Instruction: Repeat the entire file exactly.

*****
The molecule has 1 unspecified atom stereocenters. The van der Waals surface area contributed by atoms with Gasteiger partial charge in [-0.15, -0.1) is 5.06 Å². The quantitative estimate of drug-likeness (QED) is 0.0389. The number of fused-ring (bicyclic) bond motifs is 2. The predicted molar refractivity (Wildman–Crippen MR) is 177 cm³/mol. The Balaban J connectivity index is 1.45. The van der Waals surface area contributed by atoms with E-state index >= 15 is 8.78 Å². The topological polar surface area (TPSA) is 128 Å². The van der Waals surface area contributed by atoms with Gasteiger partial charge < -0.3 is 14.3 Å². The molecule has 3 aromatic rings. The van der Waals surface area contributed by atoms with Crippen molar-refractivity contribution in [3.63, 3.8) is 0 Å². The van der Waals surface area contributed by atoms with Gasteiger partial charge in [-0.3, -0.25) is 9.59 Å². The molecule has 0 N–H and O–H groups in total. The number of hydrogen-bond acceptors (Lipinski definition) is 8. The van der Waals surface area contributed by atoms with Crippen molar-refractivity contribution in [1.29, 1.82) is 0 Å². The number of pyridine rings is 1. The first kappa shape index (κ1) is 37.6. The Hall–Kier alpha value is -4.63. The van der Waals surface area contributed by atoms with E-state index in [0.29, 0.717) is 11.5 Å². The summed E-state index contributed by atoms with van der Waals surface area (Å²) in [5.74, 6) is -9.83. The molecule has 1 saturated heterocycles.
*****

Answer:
The molecule has 1 unspecified atom stereocenters. The van der Waals surface area contributed by atoms with Gasteiger partial charge in [-0.15, -0.1) is 5.06 Å². The quantitative estimate of drug-likeness (QED) is 0.0389. The number of fused-ring (bicyclic) bond motifs is 2. The predicted molar refractivity (Wildman–Crippen MR) is 177 cm³/mol. The Balaban J connectivity index is 1.45. The van der Waals surface area contributed by atoms with E-state index >= 15 is 8.78 Å². The topological polar surface area (TPSA) is 128 Å². The van der Waals surface area contributed by atoms with Gasteiger partial charge < -0.3 is 14.3 Å². The molecule has 3 aromatic rings. The van der Waals surface area contributed by atoms with Crippen molar-refractivity contribution in [3.63, 3.8) is 0 Å². The van der Waals surface area contributed by atoms with Gasteiger partial charge in [-0.3, -0.25) is 9.59 Å². The molecule has 0 N–H and O–H groups in total. The number of hydrogen-bond acceptors (Lipinski definition) is 8. The van der Waals surface area contributed by atoms with Crippen molar-refractivity contribution in [1.29, 1.82) is 0 Å². The number of pyridine rings is 1. The first kappa shape index (κ1) is 37.6. The Hall–Kier alpha value is -4.63. The van der Waals surface area contributed by atoms with E-state index in [0.29, 0.717) is 11.5 Å². The summed E-state index contributed by atoms with van der Waals surface area (Å²) in [5.74, 6) is -9.83. The molecule has 1 saturated heterocycles.